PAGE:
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Let $D\subseteq\mathbb C $ be a connected set and consider $f,g\in\mathcal M(D)$.The ratio $r=\frac{f}{g}$ has the pole set $P(r)\subseteq P(f)\cup Z(g)$ (where $Z()$ is the set of all zeros). Why is $P(r) $ discrete in $D$ ? I think that disjoint union of discrete sets isn't discrete, consider for example $$\{0\}\cup\big\{\frac{1}{n} : n\in\mathbb N\big\}$$

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up vote 5 down vote accepted

The pole set or zero set of a nonzero meromorphic function is not only discrete, it is also closed (meromorphic functions are continuous !), which eliminates your example.

The closed and discrete subsets of $\mathbb C$ can also be described by the property that their intersection with any compact subset of $\mathbb C$ is finite. Then it is obvious that the reunion of two such subsets is again closed and discrete.


Suppose $S$ is closed and discrete, and let $K$ be a compact subset of $\mathbb C$. Since $S$ is discrete, for each element $x \in S \cap K$, there is an open $U_x$ of $K$ containing $x$ such that $U_x \cap S = \{ x \}$. Since $S$ is closed, $K \setminus S$ is an open of $K$. Then, we have that $K \setminus S$ together with all the $U_x$ form an open cover of $K$. Since $K$ is compact, we can extract a finite subcover. But for each $x \in S \cap K$, $U_x$ was the only open containing $x$ so this finite cover still has to contain every $U_x$, thus there were finitely many $x \in S \cap K$ in the first place.

Suppose that for every compact $K$, $S \cap K$ is finite. Then $S$ is closed : if $x \notin S$, then there are finitely many elements of $S$ in the disk of radius $1$ centered at $x$, so their distances to $x$ has a minimum $d>0$, and there is no elements of $S$ in the open disk of radius $d$ centered at $x$. $S$ is discrete : If $x \in S$, repeat the argument where $S$ is replaced with $S \setminus \{ x \}$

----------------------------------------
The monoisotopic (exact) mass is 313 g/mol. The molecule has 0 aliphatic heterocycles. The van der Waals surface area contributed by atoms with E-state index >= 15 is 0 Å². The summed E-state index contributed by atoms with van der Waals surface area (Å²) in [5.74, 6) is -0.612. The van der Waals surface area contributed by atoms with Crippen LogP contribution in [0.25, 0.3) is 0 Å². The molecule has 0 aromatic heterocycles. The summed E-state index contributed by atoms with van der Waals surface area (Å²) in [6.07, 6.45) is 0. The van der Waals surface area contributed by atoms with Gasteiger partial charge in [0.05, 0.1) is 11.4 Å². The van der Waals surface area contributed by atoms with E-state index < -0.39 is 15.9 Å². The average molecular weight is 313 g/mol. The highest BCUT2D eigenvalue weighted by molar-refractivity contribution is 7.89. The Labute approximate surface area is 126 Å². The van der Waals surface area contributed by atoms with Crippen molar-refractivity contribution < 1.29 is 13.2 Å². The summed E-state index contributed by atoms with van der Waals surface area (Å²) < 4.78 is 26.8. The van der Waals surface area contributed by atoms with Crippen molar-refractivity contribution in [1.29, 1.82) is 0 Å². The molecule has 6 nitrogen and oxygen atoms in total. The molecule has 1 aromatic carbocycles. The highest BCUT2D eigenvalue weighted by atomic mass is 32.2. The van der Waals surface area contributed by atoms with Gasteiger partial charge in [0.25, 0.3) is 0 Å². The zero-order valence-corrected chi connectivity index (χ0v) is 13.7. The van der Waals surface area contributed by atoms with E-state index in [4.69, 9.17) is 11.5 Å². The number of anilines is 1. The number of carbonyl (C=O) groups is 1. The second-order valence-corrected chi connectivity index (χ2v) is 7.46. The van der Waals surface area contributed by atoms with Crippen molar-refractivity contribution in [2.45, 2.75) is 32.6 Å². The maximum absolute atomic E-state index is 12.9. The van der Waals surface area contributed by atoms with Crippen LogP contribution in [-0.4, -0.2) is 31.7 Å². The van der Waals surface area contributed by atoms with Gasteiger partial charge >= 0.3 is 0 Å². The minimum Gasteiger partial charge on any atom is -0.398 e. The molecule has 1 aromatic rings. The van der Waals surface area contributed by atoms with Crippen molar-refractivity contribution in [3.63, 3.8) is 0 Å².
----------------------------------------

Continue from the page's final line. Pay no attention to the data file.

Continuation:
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How can i prove that $D$ is closed and discrete iff $D$ intersects any compact in a finite set? –  Galoisfan Aug 8 '12 at 8:41
    
@ Galoisfan : I edited. There are other ways of showing that the reunion of two closed discrete sets is closed discrete, this was the first thing that popped in my mind. –  mercio Aug 8 '12 at 11:33
    
A perfect explanation, mercio, +1. Unfortunately many books and courses write discrete instead of the correct discrete and closed, for example in the context of the Mittag-Leffler or Weierstrass theorems. –  Georges Elencwajg Aug 8 '12 at 11:39
    
I think it depends on how you define discrete. I've always had it given as a countable set without limit points, which consequently makes it closed as well. –  Greg Zitelli Aug 8 '12 at 11:44
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Look at this question (and the answers). There, it is proved that any meromorphic function is the ratio of two holomorphic functions, and vice-versa. Therefore, the ratio of two meromorphic functions is again meromorphic, since the ratio of two ratios of holomorphic functions is again a ratio of holomorphic functions. In symbols:

Write $f=\dfrac{f_1}{f_2}$ and $g=\dfrac{g_1}{g_2}$. Then $$r=\dfrac{f}{g}=\dfrac{\frac{f_1}{f_2}}{\frac{g_1}{g_2}}=\dfrac{f_1g_2}{f_2g_1}.$$

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Yes, this is true, but I'd like (if it is possible) an answer not involving the result that $\mathcal M (D)$ is the quotient field of $O(D)$. –  Galoisfan Aug 7 '12 at 19:58
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